The Paterson Historic Preservation Commission holds monthly tours approximately May through November and the final one for 2014 was a showstopper!
Narrated by Joshua Castaño, a Paterson native and historian specializing in preservation of sacred spaces, we toured four churches known for their spectacular stained glass. Two tour buses of interested folks started out at the Great Falls Welcome Center and went to Saint Joseph’s Roman Catholic near Eastside High School.
The church was built in the 1860s and it was ravaged by the 1902 Paterson fire so the stained glass was replaced in the period between 1902 and 1914.
I thought the window behind the pipe organ was particularly beautiful.
Next, we went to Saint Paul’s Episcopal at East 18th and Van Houten Streets. Organized in 1812, this is the third church building and it is from the 1890’s.
The entire interior of this church was designed by Louis Comfort Tiffany but the stained glass was from several different makers. There were even some John La Farge windows which is rare because the two designers were rivals and didn’t work together.
We learned about the roodscreen which is the metalwork separating the altar area from the rest of the church. Inside the altar area is where the La Farge windows are.
This stunning mosaic piece was at the rear of the church.
Even the children’s play area had beautiful glass art in it.
Next on the tour was United Presbyterian which was just down Van Houten from Saint Paul’s so we took a short walk.
This church is a 1882 building and was designed by J.C. Cady. This was Vice President of the United States Garret Hobart’s home church. He sponsored the Tiffany window which we featured at the top of the article.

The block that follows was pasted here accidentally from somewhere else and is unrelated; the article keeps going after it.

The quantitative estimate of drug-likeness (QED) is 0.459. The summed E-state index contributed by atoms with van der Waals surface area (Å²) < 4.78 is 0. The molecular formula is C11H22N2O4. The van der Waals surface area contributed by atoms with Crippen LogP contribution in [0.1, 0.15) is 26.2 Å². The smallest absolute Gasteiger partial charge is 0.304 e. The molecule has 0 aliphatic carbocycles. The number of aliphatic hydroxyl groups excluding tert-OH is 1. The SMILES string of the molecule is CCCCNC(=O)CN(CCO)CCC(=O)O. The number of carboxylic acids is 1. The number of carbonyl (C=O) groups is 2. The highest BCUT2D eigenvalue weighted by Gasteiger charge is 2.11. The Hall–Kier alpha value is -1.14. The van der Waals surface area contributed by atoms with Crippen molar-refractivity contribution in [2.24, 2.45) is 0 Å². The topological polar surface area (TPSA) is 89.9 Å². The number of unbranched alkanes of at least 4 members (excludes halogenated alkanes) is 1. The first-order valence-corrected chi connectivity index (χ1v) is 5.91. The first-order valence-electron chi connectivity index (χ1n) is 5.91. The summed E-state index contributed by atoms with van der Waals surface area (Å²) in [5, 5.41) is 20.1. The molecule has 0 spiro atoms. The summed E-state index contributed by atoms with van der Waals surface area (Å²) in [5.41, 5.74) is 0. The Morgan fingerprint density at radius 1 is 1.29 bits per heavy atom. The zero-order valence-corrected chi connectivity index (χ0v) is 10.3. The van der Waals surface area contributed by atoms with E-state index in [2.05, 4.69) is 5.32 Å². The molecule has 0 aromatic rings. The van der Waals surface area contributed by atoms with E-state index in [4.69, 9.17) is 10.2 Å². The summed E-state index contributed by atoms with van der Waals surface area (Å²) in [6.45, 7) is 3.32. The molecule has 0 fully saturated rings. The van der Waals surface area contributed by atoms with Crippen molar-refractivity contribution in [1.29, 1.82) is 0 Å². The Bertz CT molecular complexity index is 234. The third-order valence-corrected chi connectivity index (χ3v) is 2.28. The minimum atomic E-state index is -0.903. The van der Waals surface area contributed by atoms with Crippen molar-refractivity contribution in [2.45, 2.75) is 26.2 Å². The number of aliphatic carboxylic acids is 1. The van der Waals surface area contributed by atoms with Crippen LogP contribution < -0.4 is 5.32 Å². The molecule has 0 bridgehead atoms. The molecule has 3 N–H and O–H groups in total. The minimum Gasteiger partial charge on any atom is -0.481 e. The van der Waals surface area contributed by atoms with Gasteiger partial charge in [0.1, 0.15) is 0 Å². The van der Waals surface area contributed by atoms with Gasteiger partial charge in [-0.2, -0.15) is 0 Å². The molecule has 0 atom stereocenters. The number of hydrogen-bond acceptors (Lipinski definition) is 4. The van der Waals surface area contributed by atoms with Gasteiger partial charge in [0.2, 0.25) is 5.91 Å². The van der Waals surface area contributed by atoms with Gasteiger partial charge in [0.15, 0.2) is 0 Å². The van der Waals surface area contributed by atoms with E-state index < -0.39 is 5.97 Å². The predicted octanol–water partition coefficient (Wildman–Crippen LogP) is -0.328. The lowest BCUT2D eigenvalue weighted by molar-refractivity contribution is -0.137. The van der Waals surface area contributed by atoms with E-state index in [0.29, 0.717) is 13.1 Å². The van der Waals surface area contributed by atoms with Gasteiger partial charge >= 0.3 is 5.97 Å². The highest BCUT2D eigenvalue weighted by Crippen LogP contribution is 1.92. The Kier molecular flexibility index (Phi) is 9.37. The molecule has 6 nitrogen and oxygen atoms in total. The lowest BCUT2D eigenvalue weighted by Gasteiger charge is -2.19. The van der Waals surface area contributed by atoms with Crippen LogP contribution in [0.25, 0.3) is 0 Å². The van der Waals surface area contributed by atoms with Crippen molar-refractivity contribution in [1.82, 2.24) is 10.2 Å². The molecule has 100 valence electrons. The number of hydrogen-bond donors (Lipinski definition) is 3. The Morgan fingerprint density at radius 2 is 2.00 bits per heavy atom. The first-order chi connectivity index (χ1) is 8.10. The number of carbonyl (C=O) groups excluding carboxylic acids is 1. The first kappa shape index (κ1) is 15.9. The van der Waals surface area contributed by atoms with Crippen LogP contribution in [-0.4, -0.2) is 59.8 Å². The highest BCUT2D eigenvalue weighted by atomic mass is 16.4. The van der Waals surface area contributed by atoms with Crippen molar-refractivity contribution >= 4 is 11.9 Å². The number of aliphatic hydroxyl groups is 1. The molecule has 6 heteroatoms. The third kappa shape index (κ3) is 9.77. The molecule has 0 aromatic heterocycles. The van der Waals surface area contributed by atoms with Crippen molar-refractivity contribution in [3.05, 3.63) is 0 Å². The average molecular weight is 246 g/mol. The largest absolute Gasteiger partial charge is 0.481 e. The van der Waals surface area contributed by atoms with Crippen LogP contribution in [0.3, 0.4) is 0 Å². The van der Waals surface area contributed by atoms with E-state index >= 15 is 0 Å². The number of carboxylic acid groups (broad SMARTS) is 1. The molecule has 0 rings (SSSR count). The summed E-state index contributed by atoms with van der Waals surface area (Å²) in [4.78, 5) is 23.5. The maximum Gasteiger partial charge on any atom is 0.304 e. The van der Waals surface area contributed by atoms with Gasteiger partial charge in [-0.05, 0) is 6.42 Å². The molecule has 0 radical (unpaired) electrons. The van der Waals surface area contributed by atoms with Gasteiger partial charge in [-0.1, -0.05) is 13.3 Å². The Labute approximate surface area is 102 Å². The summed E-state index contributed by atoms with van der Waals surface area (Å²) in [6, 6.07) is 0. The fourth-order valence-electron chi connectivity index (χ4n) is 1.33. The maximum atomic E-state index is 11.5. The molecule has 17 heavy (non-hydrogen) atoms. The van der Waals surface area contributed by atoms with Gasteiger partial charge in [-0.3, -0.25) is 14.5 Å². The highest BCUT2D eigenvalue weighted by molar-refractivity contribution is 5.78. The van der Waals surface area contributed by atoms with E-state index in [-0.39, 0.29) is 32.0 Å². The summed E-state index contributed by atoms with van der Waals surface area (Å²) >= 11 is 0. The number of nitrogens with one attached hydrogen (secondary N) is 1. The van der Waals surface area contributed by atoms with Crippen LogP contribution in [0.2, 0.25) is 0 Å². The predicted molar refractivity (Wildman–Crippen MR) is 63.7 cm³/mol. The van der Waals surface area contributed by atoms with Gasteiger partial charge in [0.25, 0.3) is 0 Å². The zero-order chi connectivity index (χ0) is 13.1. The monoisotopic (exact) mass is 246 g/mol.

This church had amazing stained glass as well as one of the most interesting ceilings we’ve ever seen inside a church. It had a nautical feeling with angels coming out of each beam.
Most of the churches had beautiful mosaics and tilework to go with the stained glass.
Our final stop on the tour was at First Presbyterian on Main Street near Ward Street. It was a large building but the congregational area was fairly small compared to the other buildings we’d seen on the tour.
V.P. Garret Hobart’s wife, Jenny Tuttle, grew up in this church and her father, Socrates Tuttle, was Hobart’s mentor. This mosaic was my favorite of the day and it was dedicated to Socrates Tuttle after he died. It glowed like there was sunlight inside it. It was breathtaking.
The current building is from the 1850s but one of the first Sunday Schools in the United States was started here in 1794 by Sarah Colt so the congregation is one of the oldest in Paterson.
In fact, this was the first parcel of land given from the S.U.M. for a church out of their land holdings. The windows are from the 1880-1890 era and were made by Thomas Pane.
This has been such a popular tour that it’s sure to be held again next year. We can’t recommend it highly enough! But, then again, we’ve loved all the tours given by the Paterson Historic Preservation Commission.
Enjoy all the pictures from our tour below:
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